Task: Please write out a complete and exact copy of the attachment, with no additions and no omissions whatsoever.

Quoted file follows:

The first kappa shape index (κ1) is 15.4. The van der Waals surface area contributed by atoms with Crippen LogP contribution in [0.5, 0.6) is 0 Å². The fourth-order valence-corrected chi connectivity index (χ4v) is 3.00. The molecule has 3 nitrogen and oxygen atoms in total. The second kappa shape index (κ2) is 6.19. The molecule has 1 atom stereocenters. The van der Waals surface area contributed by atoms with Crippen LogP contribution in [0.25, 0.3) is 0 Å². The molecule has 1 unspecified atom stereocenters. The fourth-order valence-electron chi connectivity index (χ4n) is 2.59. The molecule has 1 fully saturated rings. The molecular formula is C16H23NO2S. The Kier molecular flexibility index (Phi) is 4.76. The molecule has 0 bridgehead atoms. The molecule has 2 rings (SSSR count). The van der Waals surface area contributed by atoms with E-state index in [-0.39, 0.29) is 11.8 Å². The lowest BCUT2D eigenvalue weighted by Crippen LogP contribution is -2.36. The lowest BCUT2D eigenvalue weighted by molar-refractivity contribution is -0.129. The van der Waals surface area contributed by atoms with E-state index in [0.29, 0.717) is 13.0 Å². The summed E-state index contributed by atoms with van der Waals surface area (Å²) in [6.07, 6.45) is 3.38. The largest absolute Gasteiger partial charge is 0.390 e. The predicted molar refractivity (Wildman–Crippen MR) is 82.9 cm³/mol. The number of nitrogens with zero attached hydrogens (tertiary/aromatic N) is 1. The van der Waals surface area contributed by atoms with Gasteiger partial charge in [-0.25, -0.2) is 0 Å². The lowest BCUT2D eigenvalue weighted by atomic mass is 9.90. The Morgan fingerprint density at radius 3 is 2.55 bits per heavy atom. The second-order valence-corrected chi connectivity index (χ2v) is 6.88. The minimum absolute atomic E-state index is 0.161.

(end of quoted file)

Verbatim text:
The first kappa shape index (κ1) is 15.4. The van der Waals surface area contributed by atoms with Crippen LogP contribution in [0.5, 0.6) is 0 Å². The fourth-order valence-corrected chi connectivity index (χ4v) is 3.00. The molecule has 3 nitrogen and oxygen atoms in total. The second kappa shape index (κ2) is 6.19. The molecule has 1 atom stereocenters. The van der Waals surface area contributed by atoms with Crippen LogP contribution in [0.25, 0.3) is 0 Å². The molecule has 1 unspecified atom stereocenters. The fourth-order valence-electron chi connectivity index (χ4n) is 2.59. The molecule has 1 fully saturated rings. The molecular formula is C16H23NO2S. The Kier molecular flexibility index (Phi) is 4.76. The molecule has 0 bridgehead atoms. The molecule has 2 rings (SSSR count). The van der Waals surface area contributed by atoms with E-state index in [-0.39, 0.29) is 11.8 Å². The lowest BCUT2D eigenvalue weighted by Crippen LogP contribution is -2.36. The lowest BCUT2D eigenvalue weighted by molar-refractivity contribution is -0.129. The van der Waals surface area contributed by atoms with E-state index in [0.29, 0.717) is 13.0 Å². The summed E-state index contributed by atoms with van der Waals surface area (Å²) in [6.07, 6.45) is 3.38. The largest absolute Gasteiger partial charge is 0.390 e. The predicted molar refractivity (Wildman–Crippen MR) is 82.9 cm³/mol. The number of nitrogens with zero attached hydrogens (tertiary/aromatic N) is 1. The van der Waals surface area contributed by atoms with Gasteiger partial charge in [-0.25, -0.2) is 0 Å². The lowest BCUT2D eigenvalue weighted by atomic mass is 9.90. The Morgan fingerprint density at radius 3 is 2.55 bits per heavy atom. The second-order valence-corrected chi connectivity index (χ2v) is 6.88. The minimum absolute atomic E-state index is 0.161.